Analysis of the retinal gene expression profile after hypoxic preconditioning identifies candidate genes for neuroprotection
1 Lab of Retinal Cell Biology, Dept Ophthalmology, University of Zurich, Switzerland
2 Laboratoire de BioInformatique et Génomique Intégrative, Institut de Genetique et de Biologie Moleculaire et Cellulaire, 67404 Illkirch, France
BMC Genomics 2008, 9:73 doi:10.1186/1471-2164-9-73Published: 8 February 2008
Retinal degeneration is a main cause of blindness in humans. Neuroprotective therapies may be used to rescue retinal cells and preserve vision. Hypoxic preconditioning stabilizes the transcription factor HIF-1α in the retina and strongly protects photoreceptors in an animal model of light-induced retinal degeneration. To address the molecular mechanisms of the protection, we analyzed the transcriptome of the hypoxic retina using microarrays and real-time PCR.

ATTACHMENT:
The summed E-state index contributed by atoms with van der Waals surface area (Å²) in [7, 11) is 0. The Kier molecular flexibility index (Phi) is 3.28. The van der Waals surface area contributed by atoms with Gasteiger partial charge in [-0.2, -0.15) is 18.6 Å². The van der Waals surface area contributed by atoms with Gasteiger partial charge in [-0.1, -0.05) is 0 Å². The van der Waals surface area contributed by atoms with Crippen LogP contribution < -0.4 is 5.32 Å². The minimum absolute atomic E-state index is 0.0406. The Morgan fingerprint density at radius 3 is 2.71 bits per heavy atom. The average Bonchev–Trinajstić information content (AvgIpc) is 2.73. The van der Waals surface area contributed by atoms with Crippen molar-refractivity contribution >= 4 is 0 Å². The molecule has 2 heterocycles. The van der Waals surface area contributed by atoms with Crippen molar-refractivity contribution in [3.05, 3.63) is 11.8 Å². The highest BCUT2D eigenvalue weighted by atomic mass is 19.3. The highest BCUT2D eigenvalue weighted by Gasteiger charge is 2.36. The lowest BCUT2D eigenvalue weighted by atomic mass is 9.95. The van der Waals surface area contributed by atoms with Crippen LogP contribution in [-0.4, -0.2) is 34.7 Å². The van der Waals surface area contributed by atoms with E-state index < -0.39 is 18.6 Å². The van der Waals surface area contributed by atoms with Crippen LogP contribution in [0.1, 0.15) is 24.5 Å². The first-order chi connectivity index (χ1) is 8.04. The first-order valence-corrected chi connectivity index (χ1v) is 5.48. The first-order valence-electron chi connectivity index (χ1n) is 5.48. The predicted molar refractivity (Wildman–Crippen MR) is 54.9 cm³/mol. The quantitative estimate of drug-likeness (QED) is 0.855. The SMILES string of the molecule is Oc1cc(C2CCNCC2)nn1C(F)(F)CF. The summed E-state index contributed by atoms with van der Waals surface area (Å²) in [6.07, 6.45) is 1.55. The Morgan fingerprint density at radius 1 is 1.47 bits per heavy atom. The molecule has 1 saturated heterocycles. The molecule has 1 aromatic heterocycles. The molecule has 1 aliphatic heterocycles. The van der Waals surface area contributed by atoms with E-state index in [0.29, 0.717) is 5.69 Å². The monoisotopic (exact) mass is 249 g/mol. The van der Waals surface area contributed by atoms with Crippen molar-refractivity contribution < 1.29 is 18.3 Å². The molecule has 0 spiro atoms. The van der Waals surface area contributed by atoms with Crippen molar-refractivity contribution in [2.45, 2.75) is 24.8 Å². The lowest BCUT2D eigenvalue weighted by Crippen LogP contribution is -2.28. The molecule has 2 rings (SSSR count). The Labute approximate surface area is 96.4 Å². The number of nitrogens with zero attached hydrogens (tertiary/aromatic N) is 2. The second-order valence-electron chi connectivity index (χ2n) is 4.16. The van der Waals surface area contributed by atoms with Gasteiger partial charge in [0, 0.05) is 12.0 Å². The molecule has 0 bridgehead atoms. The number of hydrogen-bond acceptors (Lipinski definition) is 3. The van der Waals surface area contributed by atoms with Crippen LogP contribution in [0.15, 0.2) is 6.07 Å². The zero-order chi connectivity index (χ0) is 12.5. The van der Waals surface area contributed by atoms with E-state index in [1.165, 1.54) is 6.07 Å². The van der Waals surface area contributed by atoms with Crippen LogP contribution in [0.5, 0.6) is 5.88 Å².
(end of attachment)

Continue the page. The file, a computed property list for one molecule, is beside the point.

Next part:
Hypoxic exposure induced a marked alteration in the retinal transcriptome with significantly different expression levels of 431 genes immediately after hypoxic exposure. The normal expression profile was restored within 16 hours of reoxygenation. Among the differentially regulated genes, several candidates for neuroprotection were identified like metallothionein-1 and -2, the HIF-1 target gene adrenomedullin and the gene encoding the antioxidative and cytoprotective enzyme paraoxonase 1 which was previously not known to be a hypoxia responsive gene in the retina. The strongly upregulated cyclin dependent kinase inhibitor p21 was excluded from being essential for neuroprotection.
Our data suggest that neuroprotection after hypoxic preconditioning is the result of the differential expression of a multitude of genes which may act in concert to protect visual cells against a toxic insult.